Home Travel agency Cruise stops in St. Petersburg, passenger numbers expected to increase in 2022

Cruise stops in St. Petersburg, passenger numbers expected to increase in 2022

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The American Constellation docked at the port of Petersburg in July 2021. (Joe Viechnicki/KFSK)

More tourists are expected to visit St. Petersburg this year. Cruise ship calls and interest from independent travelers are up in 2022. This follows a shortened season in 2021 and no visits from cruise lines the year before at the start of the pandemic.

Cruise lines are planning about 110 stops in St. Petersburg in 2022. That would be 31 more than last year. If these ships are full, that would mean around 11,869 passengers would disembark here this summer. It’s not the highest Petersburg has seen, but it’s a rebound of zero stops in 2020 and around 80 last year.

Dave Berg is the co-owner of the travel agency Viking Travel and coordinates cruise line stops.

“At one point we had almost I think it was almost 18,000 passengers who came a year, but that was when Cruise West was still operating and there was also the steamer coming in regularly in Petersburg that year,” Berg mentioned. “I think it was in 2007 or 2008 where we had this big influx that bumped our numbers up a bit. What we’re seeing now is a steady growth in the number of expedition ships coming in and they love Petersburg because of its location and the availability of anchorages.

However, not all ships planning calls in Petersburg will seek to moor in ports. Some larger ships plan to anchor in deeper waters nearby and ferry passengers to town on smaller boats. It was a regular occurrence before the COVID pandemic.

One of them is the 342-foot vessel Ocean Victory, launched last year by American Queen Voyages. Able to accommodate up to 146 passengers, it provides 13 stopovers. Another is the 459ft Hurtigruten ship, the Roald Amundsen. It is an electric hybrid that can accommodate up to 500 passengers. It has three scheduled stops in May and June. These two ships were due to visit last year but canceled due to a ban on cruise ship travel to Canada.

Two others also plan to anchor and lighten passengers. The 453-foot Hanseatic Inspiration vessel and the 337-foot Swan Hellenic Minerva vessel are also planning multiple stops.

During the pandemic, Canada’s cruise ship ban and US law requiring a stopover in a foreign port have torpedoed the voyages of foreign-flagged ships like these. Last year, US lawmakers allowed a temporary exemption to this requirement. Canada ended its ban last November, but Berg says he’s still unsure whether such trips from Vancouver will be allowed this year.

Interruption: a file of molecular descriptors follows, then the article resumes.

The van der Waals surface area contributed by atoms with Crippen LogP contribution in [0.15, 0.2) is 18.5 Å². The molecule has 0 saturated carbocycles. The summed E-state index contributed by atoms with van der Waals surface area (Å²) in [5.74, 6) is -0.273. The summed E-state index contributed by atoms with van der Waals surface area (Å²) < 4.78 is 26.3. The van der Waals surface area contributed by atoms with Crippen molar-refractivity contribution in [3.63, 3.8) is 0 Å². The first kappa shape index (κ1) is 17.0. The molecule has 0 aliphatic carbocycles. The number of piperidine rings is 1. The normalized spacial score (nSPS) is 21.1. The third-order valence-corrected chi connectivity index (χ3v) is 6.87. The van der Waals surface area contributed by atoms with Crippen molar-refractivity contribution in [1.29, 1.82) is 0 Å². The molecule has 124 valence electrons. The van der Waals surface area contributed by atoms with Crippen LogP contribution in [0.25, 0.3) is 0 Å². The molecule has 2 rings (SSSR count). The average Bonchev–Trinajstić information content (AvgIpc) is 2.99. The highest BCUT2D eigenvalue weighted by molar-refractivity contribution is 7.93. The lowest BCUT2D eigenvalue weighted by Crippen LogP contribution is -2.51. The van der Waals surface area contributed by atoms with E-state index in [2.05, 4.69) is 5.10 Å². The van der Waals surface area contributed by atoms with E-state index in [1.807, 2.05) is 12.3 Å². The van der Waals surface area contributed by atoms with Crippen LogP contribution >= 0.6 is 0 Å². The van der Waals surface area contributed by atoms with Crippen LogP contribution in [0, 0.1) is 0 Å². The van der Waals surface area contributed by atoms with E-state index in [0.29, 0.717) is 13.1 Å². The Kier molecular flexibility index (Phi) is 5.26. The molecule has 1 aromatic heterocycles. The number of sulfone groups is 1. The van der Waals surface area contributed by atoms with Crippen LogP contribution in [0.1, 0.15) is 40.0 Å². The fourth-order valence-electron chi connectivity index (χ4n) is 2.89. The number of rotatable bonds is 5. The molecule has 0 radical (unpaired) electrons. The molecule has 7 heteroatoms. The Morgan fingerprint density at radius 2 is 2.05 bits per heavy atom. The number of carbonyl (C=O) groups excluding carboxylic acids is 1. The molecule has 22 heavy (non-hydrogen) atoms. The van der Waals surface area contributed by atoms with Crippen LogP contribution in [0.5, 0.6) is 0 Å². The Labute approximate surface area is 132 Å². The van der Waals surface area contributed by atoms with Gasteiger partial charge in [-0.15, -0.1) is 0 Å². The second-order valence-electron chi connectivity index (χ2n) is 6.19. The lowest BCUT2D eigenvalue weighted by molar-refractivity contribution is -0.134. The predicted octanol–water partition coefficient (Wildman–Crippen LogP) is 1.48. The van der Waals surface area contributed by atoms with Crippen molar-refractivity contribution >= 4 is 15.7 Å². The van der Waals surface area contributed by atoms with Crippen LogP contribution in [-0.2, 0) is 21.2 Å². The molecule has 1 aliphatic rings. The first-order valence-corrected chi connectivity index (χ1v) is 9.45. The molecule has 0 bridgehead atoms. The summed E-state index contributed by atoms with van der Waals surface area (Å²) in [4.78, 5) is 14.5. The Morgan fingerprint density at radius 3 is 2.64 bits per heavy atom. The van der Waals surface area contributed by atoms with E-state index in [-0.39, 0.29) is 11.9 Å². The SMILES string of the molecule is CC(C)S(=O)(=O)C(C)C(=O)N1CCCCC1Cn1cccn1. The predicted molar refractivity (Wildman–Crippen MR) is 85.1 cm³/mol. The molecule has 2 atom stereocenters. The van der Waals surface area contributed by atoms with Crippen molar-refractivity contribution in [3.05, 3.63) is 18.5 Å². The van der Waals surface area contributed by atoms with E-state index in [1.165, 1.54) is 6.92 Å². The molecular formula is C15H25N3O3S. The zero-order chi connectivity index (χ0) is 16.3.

Other ships have been frequent visitors in the past.

American Cruise Lines is planning 11 calls with the American Constellation, which can accommodate up to 175 passengers. It was the company that cut short a trip to St. Petersburg last summer and canceled another following a COVID outbreak. Companies require COVID vaccination for passengers and crew in 2022.

The National Geographic and Lindblad ships Quest and Venture will come to town this year. This company kept visitors away from the community while offering cruises last year.

The cruise line’s older and smaller ships, the Sea Bird and the Sea Lion, were regular visitors to Petersburg, but only scheduled one stop each this year. They will stop at Thomas Bay and LeConte Bay during the southeast trips, but will stop in other cities.

Sitka-based Alaskan Dream Cruises will also be frequent visitors.

Berg notes that some small overnight businesses also continue to operate.

“Alaska Sea Adventures with the Northern Song, you know they are locally owned here and they operate year-round, although some of these ships, most of these smaller ships only take 10 or 12 passengers,” said said Berg. “Alaskan custom cruises operating the Sikumi and Golden Eagle will be sailing here and back all summer and are not on the schedule as such. And Bluewater Adventures, an operator from Vancouver, BC, operates the Island Roamer and the Snow Goose which will also be here on a few unscheduled occasions.

Another company, UnCruise, will bring ships to Thomas Bay, Ideal Cove and LeConte Glacier, but does not plan to stop in Petersburg.

Berg said interest in independent visitors to Petersburg and Alaska is on the rise.

“Which is good for the city and better, I think, for local communities than even cruise ship passengers, because they spend more money in town, they spend time in local hotels and restaurants,” said said Berg. “They come and leave taxpayers’ money, they leave money in the community, and then they move on. So I think it’s a good thing for our community to have freelancers and those calls seem to be up from our last two years, which have been down a lot.

Berg says cruise lines are looking for shore excursions as well as boat and air travel for their passengers. He says several local businesses are considering offering tours, but there are opportunities for others.

Last year’s first ship did not arrive until early June. This year, the calendar indicates landings from the beginning of May to mid-September.